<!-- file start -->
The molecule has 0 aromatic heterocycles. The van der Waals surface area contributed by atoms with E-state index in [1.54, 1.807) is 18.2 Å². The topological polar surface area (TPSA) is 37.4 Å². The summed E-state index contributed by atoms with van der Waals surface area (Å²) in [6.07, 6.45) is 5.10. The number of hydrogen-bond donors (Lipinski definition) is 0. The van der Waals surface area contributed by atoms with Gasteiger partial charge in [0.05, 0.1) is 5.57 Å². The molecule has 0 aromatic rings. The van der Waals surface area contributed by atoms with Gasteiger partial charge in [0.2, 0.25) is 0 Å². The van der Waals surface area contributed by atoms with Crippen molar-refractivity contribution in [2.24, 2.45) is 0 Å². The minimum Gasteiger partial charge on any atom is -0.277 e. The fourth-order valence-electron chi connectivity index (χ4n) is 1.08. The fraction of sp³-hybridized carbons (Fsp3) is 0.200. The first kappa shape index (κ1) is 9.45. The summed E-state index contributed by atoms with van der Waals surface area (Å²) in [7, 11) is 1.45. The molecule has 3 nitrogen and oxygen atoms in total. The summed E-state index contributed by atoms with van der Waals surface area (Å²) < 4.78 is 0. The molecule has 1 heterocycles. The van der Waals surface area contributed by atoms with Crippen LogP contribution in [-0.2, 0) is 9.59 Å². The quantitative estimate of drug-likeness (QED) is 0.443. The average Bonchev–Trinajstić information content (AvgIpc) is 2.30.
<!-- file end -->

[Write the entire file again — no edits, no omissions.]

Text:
The molecule has 0 aromatic heterocycles. The van der Waals surface area contributed by atoms with E-state index in [1.54, 1.807) is 18.2 Å². The topological polar surface area (TPSA) is 37.4 Å². The summed E-state index contributed by atoms with van der Waals surface area (Å²) in [6.07, 6.45) is 5.10. The number of hydrogen-bond donors (Lipinski definition) is 0. The van der Waals surface area contributed by atoms with Gasteiger partial charge in [0.05, 0.1) is 5.57 Å². The molecule has 0 aromatic rings. The van der Waals surface area contributed by atoms with Gasteiger partial charge in [0.2, 0.25) is 0 Å². The van der Waals surface area contributed by atoms with Crippen molar-refractivity contribution in [2.24, 2.45) is 0 Å². The minimum Gasteiger partial charge on any atom is -0.277 e. The fourth-order valence-electron chi connectivity index (χ4n) is 1.08. The fraction of sp³-hybridized carbons (Fsp3) is 0.200. The first kappa shape index (κ1) is 9.45. The summed E-state index contributed by atoms with van der Waals surface area (Å²) in [7, 11) is 1.45. The molecule has 3 nitrogen and oxygen atoms in total. The summed E-state index contributed by atoms with van der Waals surface area (Å²) < 4.78 is 0. The molecule has 1 heterocycles. The van der Waals surface area contributed by atoms with Crippen LogP contribution in [-0.2, 0) is 9.59 Å². The quantitative estimate of drug-likeness (QED) is 0.443. The average Bonchev–Trinajstić information content (AvgIpc) is 2.30.